FDA permits irradiation of produce

After years of consumer wrangling and wariness over food irradiation, the United States Food and Drug Administration has OKed the irradiation of lettuce and spinach. The Associated Press quotes the FDA’s chief of food additive safety, Dr. Laura Tarantino, as saying “What this does is give producers and processors one more tool in the toolbox to make these commodities safer and protect public health.”

Irradiation is the treatment of food products with gamma rays, X rays, or high-voltage electrons to kill potentially harmful pathogens such as e.coli, and increase shelf life. While highly controversial, irradiation has actually been in place for several years now. Meat and spices are among the items that can be subjected to the process, but food producers have long resisted demands to label foods that have been irradiated, wary of consumer suspicions. Foods that meet USDA organic standards, however, cannot be irradiated.

This latest move is a response by the FDA to counter recent outbreaks of e.coli which essentially shut down the California spinach growing industry in 2006 and resulted in a painfully confused effort by the federal agency to track down another outbreak in Mexican-grown jalapeño peppers in July.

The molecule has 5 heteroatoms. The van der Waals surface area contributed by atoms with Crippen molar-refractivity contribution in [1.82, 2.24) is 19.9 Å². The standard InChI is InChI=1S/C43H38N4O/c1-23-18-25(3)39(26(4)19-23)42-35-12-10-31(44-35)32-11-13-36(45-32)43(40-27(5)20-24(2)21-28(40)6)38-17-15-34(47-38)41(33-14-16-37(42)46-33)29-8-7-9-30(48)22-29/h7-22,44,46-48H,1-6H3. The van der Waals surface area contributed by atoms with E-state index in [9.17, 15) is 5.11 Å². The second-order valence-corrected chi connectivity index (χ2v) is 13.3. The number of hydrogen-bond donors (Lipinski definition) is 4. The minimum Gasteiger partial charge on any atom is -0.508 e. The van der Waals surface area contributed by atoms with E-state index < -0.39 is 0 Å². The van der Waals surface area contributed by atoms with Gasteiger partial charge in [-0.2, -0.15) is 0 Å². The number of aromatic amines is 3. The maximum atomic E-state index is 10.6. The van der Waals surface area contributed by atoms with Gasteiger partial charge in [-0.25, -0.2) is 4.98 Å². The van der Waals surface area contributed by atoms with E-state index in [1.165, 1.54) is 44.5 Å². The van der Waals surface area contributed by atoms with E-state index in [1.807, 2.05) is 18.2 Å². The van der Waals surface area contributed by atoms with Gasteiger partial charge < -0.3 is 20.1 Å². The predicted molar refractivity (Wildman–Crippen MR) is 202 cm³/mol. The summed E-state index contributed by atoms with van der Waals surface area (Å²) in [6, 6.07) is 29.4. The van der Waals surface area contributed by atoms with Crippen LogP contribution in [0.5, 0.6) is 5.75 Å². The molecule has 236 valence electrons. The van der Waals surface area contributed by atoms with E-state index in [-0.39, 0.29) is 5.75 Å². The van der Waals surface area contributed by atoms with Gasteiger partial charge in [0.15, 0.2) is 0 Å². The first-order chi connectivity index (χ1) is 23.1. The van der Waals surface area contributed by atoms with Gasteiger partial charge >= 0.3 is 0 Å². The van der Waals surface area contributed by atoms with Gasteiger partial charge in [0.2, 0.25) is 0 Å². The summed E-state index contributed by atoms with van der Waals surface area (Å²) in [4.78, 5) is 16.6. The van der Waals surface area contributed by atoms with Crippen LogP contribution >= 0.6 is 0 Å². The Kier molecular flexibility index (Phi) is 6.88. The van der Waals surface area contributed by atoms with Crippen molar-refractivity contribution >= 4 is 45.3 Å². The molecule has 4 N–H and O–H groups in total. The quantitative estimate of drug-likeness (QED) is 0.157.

“FDA regulations still require that irradiated lettuce and spinach sold in retail stores be labeled as ‘Treated by radiation’and display the Radura symbol [Dislayed at right] at the point of sale,” according to the Organic Consumers Association, “although irradiated greens served in restaurants, schools, hospitals, and nursing home would not have to be labeled.”

The OCA has been highly critical of irradiation and reporting by other organizations, such as NaturalNews, has been vitriolic to say the least. Nonetheless, concerns about the impact of irradiation on the health value of food are strong, and NaturalNews calls the drive toward irradiation a plot by Big Pharma to destroy the nutritional value of the nation’s food supply in an effort to increase public dependence upon their medications, thereby increasing their profits.

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